Solar Storm: A Real-World Case for Plain Language

Think that plain language in government doesn’t matter? That you don’t need good writers to communicate the work of your taxpayer-funded agency?

Consider this Washington Post article on the approaching solar storm:

Solar storm incoming: Federal agencies provide inconsistent, confusing information

NOAA and NASA provide two different forecasts on the incoming solar storm, “a wave of plasma stoked by an X-class solar flare.”

X-class solar flare! That sounds pretty ominous doesn’t it? X-class is the worst, right? Should I move into the basement and prepare for the end of the world?

NOAA and NASA don’t agree on when the storm will hit or its severity. That’s bad enough but I challenge anyone without a PhD in Astrophysics to untangle the acronym-choked language that the two agencies use:


The latest model run now indicates the CME associated with yesterday’s R3 (Strong) Radio Blackout event will impact the earth’s magnetic field around 9:00 a.m. EDT (1300 UTC) on Saturday, July 14. SWPC is forecasting category G1 (Minor) Geomagnetic Storm activity then, with a chance of G2 (Moderate) levels at times through July 15. The S1 (Minor) Solar Radiation Storm persists just above event threshold. Region 1520 has decayed in the past 12 hours, but is still potentially eruptive.


Based on preliminary heliospheric modeling carried out at NASA GSFC Space Weather Center, it is estimated that the CME may impact Earth, Messenger, Spitzer, MSL, Mars. Simulations indicate that the leading edge of the CME will reach Earth at about 2012-07-14T09:17Z (plus minus 7 hours). The roughly estimated expected range of the Kp maximum (Kp is a measure of geomagnetic disturbance levels ranging 0 – 9) is 6-8 (moderate to severe).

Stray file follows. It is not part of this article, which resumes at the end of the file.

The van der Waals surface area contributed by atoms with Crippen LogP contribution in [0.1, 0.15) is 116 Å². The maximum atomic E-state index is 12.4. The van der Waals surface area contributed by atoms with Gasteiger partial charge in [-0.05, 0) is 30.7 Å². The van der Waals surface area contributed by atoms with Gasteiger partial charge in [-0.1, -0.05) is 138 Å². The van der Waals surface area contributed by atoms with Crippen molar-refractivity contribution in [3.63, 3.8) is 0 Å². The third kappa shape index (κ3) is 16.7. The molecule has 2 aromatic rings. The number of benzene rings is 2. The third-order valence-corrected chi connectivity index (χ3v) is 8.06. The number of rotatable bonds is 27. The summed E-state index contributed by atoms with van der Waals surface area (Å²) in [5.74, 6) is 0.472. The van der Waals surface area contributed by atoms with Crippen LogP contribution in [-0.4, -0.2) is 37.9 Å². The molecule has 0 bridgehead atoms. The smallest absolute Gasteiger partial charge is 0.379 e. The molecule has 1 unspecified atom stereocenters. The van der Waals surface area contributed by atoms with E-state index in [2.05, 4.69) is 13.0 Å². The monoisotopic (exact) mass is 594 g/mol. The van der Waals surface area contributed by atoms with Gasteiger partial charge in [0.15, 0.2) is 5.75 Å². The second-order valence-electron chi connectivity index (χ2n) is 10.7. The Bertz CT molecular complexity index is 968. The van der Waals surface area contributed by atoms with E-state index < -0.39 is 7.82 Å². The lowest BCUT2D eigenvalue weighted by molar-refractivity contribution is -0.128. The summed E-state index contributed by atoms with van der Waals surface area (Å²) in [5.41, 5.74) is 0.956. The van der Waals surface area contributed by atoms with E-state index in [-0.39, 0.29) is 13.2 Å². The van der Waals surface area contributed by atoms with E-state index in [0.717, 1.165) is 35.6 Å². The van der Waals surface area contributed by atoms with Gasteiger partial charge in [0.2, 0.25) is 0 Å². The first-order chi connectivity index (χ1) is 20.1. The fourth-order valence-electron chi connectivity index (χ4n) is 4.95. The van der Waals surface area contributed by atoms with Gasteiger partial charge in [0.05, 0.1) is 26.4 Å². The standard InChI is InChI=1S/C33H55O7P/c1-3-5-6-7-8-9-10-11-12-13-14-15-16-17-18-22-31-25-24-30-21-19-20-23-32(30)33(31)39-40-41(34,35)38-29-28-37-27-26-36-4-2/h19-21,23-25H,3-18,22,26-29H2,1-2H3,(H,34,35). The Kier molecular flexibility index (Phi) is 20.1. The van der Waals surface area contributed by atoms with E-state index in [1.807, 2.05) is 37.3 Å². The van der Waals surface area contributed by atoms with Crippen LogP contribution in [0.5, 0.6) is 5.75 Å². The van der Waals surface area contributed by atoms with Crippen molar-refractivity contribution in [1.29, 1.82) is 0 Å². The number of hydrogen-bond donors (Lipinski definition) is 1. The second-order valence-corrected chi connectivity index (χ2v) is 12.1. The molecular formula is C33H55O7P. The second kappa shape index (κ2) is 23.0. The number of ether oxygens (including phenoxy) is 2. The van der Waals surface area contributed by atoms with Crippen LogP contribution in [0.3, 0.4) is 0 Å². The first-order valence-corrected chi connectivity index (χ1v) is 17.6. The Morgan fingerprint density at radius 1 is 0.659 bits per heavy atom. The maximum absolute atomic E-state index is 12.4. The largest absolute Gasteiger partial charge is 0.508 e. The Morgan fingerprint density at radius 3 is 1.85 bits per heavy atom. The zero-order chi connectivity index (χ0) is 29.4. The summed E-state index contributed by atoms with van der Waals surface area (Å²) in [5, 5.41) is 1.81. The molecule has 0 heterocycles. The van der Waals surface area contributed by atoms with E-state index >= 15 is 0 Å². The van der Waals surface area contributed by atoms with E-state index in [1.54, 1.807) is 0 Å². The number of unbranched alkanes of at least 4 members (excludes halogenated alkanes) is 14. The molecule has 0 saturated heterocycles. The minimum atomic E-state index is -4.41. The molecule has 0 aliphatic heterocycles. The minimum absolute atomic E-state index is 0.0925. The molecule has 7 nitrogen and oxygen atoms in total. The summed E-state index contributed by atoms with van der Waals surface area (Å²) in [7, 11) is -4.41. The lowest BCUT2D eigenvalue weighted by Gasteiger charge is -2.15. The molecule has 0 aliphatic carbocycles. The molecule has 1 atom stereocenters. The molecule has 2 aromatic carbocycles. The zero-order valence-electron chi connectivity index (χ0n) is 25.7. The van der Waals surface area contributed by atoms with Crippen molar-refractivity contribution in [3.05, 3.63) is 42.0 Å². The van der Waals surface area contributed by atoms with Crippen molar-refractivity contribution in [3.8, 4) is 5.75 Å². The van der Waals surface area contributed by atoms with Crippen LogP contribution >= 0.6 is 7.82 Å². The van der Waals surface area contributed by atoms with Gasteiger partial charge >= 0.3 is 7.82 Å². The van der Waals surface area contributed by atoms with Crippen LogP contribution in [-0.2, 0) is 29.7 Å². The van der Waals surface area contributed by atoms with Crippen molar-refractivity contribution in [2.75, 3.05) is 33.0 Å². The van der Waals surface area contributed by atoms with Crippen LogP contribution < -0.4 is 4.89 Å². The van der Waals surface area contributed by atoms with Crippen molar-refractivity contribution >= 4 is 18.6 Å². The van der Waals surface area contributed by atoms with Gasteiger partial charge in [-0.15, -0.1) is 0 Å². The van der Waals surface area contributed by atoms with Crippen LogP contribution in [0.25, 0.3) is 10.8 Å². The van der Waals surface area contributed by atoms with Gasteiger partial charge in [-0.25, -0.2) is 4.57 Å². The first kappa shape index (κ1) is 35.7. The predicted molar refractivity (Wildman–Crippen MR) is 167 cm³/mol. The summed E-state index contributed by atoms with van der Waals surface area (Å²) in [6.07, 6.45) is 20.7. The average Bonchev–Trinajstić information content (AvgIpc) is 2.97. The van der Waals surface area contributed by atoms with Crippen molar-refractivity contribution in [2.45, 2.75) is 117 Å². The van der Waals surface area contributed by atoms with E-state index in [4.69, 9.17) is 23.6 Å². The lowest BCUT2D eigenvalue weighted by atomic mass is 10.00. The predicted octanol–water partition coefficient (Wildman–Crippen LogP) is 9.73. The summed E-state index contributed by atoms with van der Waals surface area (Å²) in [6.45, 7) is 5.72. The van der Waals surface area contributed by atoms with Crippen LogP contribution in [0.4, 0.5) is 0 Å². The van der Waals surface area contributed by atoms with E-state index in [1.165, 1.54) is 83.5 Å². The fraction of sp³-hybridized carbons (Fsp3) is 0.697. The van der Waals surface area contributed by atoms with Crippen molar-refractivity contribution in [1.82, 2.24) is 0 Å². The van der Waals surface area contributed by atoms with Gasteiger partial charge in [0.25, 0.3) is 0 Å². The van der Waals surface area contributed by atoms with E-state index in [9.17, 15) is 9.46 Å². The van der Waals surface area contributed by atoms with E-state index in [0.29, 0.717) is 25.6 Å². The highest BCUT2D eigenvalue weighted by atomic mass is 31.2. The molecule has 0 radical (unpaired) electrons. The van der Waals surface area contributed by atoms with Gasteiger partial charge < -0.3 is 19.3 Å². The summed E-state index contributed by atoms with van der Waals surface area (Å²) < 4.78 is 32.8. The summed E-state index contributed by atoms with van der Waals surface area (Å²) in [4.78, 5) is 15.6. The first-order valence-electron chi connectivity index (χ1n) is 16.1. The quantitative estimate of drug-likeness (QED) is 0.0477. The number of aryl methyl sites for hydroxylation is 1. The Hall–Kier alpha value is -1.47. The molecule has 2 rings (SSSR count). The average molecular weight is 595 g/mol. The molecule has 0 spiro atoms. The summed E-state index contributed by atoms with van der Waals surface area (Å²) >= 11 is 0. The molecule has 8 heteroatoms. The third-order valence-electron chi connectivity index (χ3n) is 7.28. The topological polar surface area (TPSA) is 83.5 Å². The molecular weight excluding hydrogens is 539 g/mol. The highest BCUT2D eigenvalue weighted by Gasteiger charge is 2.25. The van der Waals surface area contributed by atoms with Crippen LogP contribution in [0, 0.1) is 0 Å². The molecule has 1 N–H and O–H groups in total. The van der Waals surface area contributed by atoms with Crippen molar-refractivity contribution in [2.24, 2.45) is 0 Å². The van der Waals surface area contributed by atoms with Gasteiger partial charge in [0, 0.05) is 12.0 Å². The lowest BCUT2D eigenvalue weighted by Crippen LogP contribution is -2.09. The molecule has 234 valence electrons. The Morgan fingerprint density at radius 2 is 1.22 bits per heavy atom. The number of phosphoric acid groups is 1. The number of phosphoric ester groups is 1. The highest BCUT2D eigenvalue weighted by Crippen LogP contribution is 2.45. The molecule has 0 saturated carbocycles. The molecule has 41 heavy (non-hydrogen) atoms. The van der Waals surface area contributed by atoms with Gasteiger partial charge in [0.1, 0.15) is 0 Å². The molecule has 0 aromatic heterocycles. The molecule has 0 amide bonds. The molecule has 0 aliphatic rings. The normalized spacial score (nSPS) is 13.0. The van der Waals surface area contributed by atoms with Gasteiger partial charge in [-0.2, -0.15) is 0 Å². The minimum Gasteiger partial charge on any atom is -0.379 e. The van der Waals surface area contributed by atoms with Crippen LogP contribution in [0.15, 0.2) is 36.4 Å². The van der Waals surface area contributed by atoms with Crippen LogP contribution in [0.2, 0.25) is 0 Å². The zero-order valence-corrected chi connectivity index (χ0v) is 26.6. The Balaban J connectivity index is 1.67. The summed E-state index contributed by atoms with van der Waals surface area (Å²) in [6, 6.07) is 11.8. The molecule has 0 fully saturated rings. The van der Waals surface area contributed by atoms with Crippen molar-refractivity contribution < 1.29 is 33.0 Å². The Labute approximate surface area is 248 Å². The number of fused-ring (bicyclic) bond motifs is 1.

What on earth does this mean? Like most people, I’m just wondering if I need to unplug my computer or not. Will GPS work? Will this effect cell phone coverage? I’m sure people in the DC area recovering from the derecho would want to know if this will impact the electrical grid.

It would be easy to read this information and panic – “geomagnetic disturbance” sounds like the plot from the movie 2012. Information is provided but without any explanation or context.

NOAA and NASA – I know you have people there who can write. I’ve met them. Hire more of them and have them translate your work into terms that ordinary people can understand.

NASA, to their credit, responded to Washington Post blog post. NOAA has not. Right now, 24 hours after the story was published, there are more than 170 comments. If you want a window into what the public thinks – good, bad and ugly – read the comments. Clearer and simpler communication would lessen public confusion.

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Peter Sperry

In the budget world, I find it is often fairly easy to just prepare two versions of my analysis, a non technical bullet point 1-3 pager that anyone can understand at a basic level; and a more detailed, technical examination filled with professional jargon etc. Distribute the summary first and have the details available upon request. If you write the summary well enough, you do not get very many questions about the details.

FYI on the solar flares — “Unusually strong, but not dangerous, solar flares will keep satellite operators and communications technicians working around the clock for the next week or two and may add additional heat to late summer temperatures; but are unlikely to impact properly shielded ground based personal electronic devices.” — Basic translation of the various articles I’ve read on the subject over the past week.

Joe Flood

Peter – that’s an excellent suggestion. I don’t understand why more agencies don’t do that. Bullet points are great for the web too, since they allow people to scan down the page and pick out the most important information.

Here’s a story from ABC News on the same subject:

It has a lede with the key information, explains the technical terms used and includes a quote from an expert. Is that so hard?